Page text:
FTSE 100 CEOs received another pay rise this year, this time of ten per cent, a report by the High Pay Centre found, compared to two per cent for the average worker, according to the Office for National Statistics.
Executive pay has dominated the headlines all year: as their pay swells it seems that everyone else’s seems to stagnate.
Hermes Investment Management released a report last month detailing exactly why companies to review, and overhaul, these executive pay structures.
It explains that restructuring remuneration practices helps a business in the long-term, whilst simultaneously allowing them to address the issue of fairness.
The changes which were proposed included publishing the ratio of CEO pay compared to the average workers’ and a written note from a member of the Boardroom explaining why the CEO has been awarded their pay package that year.
In this vein, Michael Norton, Harold M Brierley Professor of Business Administration, and Sorapop Kiatpongsan, a PhD Candidate in Health Policy (Decision Sciences) at Harvard University, asked people what they thought the ideal pay gap was. Hypothetically, this would allow the pair to assess what was perceived as morally acceptable and, maybe, explain public anger towards vast remuneration.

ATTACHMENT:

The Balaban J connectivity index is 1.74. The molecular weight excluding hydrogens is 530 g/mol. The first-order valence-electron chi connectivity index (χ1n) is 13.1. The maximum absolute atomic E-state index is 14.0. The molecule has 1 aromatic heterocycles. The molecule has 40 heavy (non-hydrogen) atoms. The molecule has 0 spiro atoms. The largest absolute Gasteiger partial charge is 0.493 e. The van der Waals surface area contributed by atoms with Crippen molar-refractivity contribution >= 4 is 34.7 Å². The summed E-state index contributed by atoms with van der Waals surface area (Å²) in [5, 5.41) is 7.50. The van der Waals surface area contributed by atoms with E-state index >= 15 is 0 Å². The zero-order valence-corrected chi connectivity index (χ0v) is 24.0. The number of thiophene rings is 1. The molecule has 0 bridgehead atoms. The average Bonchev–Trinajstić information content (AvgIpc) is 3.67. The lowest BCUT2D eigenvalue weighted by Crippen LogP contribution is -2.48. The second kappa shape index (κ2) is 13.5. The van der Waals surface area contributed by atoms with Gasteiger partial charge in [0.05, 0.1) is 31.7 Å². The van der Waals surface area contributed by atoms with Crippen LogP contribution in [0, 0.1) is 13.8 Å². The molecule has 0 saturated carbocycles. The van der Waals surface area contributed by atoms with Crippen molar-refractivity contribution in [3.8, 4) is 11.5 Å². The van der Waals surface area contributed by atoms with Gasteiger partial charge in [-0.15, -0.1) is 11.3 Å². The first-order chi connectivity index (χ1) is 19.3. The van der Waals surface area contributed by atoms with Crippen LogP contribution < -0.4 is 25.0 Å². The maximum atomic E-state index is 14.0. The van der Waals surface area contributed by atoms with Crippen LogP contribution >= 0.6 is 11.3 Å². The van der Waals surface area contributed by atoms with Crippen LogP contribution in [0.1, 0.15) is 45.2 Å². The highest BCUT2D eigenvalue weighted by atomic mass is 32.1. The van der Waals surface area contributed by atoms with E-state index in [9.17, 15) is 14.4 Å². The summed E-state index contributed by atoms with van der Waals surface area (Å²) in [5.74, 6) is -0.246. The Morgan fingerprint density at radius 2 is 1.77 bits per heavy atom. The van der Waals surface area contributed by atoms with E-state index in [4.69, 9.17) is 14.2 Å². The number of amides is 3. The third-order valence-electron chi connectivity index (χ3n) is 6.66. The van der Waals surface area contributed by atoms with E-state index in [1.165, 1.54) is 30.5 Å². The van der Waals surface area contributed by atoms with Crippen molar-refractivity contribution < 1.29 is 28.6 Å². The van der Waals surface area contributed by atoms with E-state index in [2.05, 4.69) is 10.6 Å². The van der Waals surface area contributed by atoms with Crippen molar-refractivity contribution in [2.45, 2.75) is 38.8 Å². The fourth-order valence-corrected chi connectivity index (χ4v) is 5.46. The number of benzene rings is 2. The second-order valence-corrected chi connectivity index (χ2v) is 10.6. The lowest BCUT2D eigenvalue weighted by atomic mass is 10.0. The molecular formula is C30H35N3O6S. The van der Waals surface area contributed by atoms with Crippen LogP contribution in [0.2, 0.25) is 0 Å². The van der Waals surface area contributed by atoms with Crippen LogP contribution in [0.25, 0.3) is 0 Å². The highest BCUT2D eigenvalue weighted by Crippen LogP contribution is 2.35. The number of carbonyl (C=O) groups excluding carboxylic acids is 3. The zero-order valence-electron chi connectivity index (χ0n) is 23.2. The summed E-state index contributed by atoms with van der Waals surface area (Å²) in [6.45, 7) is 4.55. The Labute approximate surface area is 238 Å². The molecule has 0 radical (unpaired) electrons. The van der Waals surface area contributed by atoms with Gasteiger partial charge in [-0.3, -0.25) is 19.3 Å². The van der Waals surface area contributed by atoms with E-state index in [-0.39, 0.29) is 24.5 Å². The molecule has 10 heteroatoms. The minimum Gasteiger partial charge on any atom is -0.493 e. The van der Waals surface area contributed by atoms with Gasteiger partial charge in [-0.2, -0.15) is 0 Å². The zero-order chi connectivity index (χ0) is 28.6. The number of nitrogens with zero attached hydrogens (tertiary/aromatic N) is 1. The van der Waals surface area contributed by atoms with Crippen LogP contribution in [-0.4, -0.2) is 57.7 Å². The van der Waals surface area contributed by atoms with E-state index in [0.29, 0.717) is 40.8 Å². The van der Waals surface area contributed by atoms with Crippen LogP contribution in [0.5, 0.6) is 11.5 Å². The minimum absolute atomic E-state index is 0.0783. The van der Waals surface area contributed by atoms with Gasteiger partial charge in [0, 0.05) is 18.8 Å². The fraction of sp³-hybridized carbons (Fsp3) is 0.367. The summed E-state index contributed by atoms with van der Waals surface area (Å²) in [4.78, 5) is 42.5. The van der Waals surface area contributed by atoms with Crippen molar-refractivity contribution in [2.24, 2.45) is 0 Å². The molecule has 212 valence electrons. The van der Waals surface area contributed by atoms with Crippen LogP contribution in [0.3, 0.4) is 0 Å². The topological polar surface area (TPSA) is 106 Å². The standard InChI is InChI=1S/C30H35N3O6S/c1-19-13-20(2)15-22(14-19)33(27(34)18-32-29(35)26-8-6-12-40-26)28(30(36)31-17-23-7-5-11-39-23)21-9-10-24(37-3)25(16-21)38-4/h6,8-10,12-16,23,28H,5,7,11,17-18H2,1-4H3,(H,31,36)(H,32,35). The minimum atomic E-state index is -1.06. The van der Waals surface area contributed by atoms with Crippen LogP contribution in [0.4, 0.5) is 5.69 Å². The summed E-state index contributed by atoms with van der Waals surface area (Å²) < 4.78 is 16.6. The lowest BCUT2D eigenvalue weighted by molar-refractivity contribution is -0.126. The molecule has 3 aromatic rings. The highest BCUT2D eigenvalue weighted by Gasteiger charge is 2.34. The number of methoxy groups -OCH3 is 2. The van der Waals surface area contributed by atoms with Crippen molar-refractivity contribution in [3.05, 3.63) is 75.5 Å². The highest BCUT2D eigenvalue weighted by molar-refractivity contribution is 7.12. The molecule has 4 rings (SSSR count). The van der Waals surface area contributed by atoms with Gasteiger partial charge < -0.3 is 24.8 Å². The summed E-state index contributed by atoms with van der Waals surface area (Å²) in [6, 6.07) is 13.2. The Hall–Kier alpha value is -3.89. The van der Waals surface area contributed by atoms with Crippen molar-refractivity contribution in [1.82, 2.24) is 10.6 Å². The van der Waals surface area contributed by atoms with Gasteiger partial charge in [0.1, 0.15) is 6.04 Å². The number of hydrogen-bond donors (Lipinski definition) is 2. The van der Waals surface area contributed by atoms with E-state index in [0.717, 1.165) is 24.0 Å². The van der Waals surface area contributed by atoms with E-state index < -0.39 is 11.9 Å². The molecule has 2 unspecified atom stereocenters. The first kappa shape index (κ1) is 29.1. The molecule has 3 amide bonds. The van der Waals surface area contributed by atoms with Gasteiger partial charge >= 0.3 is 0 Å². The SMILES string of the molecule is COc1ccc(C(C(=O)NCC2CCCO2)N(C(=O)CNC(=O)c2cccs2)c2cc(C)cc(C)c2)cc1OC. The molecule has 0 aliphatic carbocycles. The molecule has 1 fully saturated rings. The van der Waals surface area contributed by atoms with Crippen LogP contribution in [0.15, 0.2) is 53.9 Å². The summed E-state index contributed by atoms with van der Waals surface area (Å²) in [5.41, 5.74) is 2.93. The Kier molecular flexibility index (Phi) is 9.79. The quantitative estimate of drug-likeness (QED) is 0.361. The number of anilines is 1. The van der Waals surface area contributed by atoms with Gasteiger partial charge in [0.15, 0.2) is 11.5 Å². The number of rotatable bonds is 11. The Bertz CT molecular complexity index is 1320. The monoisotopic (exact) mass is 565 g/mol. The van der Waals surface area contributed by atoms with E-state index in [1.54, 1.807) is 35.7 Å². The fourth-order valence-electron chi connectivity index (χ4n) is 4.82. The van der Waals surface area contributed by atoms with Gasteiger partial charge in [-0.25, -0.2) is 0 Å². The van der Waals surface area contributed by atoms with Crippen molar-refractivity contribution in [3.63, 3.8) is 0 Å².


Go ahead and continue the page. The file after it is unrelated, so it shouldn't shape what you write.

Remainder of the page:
They used data from the International Social Survey Programme, which involves more than 55,000 respondents from 40 countries such as Australia, China, Russia, Turkey, the US, and the UK.
Questions included ‘How much do you think a Chief Executive of a large national company makes in your country?’ and ‘How much do you think an unskilled factory worker makes?’
In the UK the ideal ratio was 5.3:1 and they estimated a current ratio of 13.5:1, compared to the real ration of 84:1; across all 40 countries asked the ideal ratio was 4.6:1.
Writing in New Scientist, Norton concludes: “While both 20:1 and 30:1 are larger gaps than the ideal of roughly 5:1 that people describe, it is not difficult to understand why this is now a critical issue: the huge gaps of today are far from our universal sense of what’s right.”
What seems to be particularly galling is the fact that, according to a study MSCI titled ‘Are CEOs paid for performance? Evaluating the Effectiveness of Equity Incentives’, highly-paid CEOs don’t return their vast remuneration to the company; for every £76 invested into a firm with a highly-paid CEO would have grown to £202 over ten years. However, when the same amount was invested into a company with a low-paid CEO it returned £379 over the same period.